Private Prison Divestment Efforts Continue at Natural Investments

In May 2018, when President Trump’s “zero tolerance” immigration policy took effect, prison divestment and advocacy efforts received an explosion of public interest. Since then, the headlines have faded, but our Heart Rating continues to hold fund managers accountable.

Natural Investments’ Heart Rating, which has been a fixture of our firm since 1992, is an analysis tool that examines mutual funds and exchange-traded-funds (ETFs) advertised as environmentally and/or socially conscious in investment selection and ongoing decision-making processes.

The Heart Rating assigns between one and five hearts in three categories:

  • Environmental, social, governance (ESG) screening policies
  • Shareholder advocacy activities
  • Community investing

While this tool is an excellent resource for individual investors building a portfolio, it also opens a dialogue and opportunities for Natural Investments’ advocacy process. The rating pushes fund managers to better align their holdings with their stated values and creates environmental and social change through investing.

A recent Heart Rating success story comes from our research team’s engagement with Avantis Investors, which launched three ETFs in 2022 designed to “allow investors to make sustainable investments.”

In considering the funds for inclusion, our team used the Heart Rating tool to compare holdings with managers’ claims that for-profit prison companies were excluded. While it turned out that one fund in question did not contain companies like CoreCivic and the GEO Group (the two largest private prison owners), it did include companies frequently contracted for private prison operations, including Sodexo (food service) and Mitie Group PLC (facility management).

When our team alerted the fund managers about these holdings, they immediately dropped them from inclusion in the fund. It was a win for investors who don’t want to support the for-profit carceral system, especially now that national interest in private prison divestment has waned.

Divestment and advocacy efforts that received an explosion of public interest in May 2018, when President Trump’s “zero tolerance” immigration policy took effect, have since faded. Back then, USA Today reported that private prisons were cashing in on U.S. Immigration and Customs Enforcement (ICE) detainees that separated more than 3,000 children from their families.

As a result, campaigns targeting government and higher education pension funds to advocate for the divestment from private prison companies gained momentum in 2019 and 2020. In 2020, Natural Investments published “Progress on Private Prison Divestment,” which detailed some of the divestment efforts in progress at that time. But by many measures the situation on the ground has gotten worse.

“ As of August 2023, nine out of 10 people in ICE detention were in private prison facilities.”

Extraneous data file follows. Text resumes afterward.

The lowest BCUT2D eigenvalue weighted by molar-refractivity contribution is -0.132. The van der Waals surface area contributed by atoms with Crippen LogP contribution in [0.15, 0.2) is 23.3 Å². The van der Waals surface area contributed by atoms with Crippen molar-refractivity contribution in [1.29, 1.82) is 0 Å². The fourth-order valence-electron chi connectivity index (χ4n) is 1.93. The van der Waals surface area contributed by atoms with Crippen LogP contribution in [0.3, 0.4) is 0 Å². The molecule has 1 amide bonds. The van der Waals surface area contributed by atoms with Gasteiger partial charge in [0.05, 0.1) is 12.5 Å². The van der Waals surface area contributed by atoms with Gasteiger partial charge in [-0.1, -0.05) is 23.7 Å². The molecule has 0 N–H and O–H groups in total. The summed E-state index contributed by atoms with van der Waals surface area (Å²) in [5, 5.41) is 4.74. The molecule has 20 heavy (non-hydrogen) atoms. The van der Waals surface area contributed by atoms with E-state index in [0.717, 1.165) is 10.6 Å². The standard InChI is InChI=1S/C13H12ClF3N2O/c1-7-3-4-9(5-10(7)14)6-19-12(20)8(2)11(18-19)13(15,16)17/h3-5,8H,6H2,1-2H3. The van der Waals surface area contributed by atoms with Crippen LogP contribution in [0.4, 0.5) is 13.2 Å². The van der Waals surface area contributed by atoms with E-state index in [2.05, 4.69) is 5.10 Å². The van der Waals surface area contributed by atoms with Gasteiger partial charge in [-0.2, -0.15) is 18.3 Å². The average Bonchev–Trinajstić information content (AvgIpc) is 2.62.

ACLU report

Even though Trump stopped the separations via executive order in June 2018, he did not officially rescind the policy; the Department of Justice eventually rescinded it in 2021, according to NPR.

And even though a change in the federal administration brought a different attitude toward private prisons at the highest level of government, the outcomes are not great. A week after taking office in January 2021, President Biden issued an executive order to end Department of Justice contracts with “privately operated criminal detention facilities,” but, it notably does not include ICE, which is part of the Department of Homeland Security.

ICE’s exclusion from the 2021 executive order is significant. According to a 2023 ACLU report:

  • As of August, nine out of 10 people in ICE detention were in private prison facilities. Discouragingly, the number of ICE detainees has increased almost 100% since 2021, and private prison revenue has increased over the past two years (see graph).
  • In January 2021, ICE held an average of 15,444 people per day; now the daily average is 30,003. While post-pandemic conditions and the ability of immigrants
  • to cross the border (many were turned away under the Trump administration) account for some of this surge, the practical outcome of continued revenue for private prison companies remains.
  • In 2022, the GEO Group made $1.05 billion in revenue from ICE contracts alone.
  • CoreCivic similarly made $552.2 million in revenue from ICE detention contracts in 2022.

Although private prison divestment efforts have receded from the public eye over the past two years, there
is clearly an ongoing need for action. Individual, institutional, and government investors can put their dollars to work to impact this situation. Below are some suggestions for individual investors to implement in their portfolios and beyond.

  1. Use the corporate accountability nonprofit organization As You Sow’s Prison Free Funds site. This database details prison-related companies a fund may hold and the fund’s total exposure to this industry. Investors wishing to make changes in their portfolio or to avoid private prisons altogether can make informed decisions using this robust tool.
  2. Support organizations that continue to advocate for policy change. The National Network for Immigrant and Refugee Rights, Freedom to Thrive, the Queer Detainee Empowerment Project, and the Human Rights Defense Center are active in this arena.
  3. Engage your representatives at the municipal, state, and federal levels. Changes in city and county budgets and practices are needed as much as larger federal policy measures.
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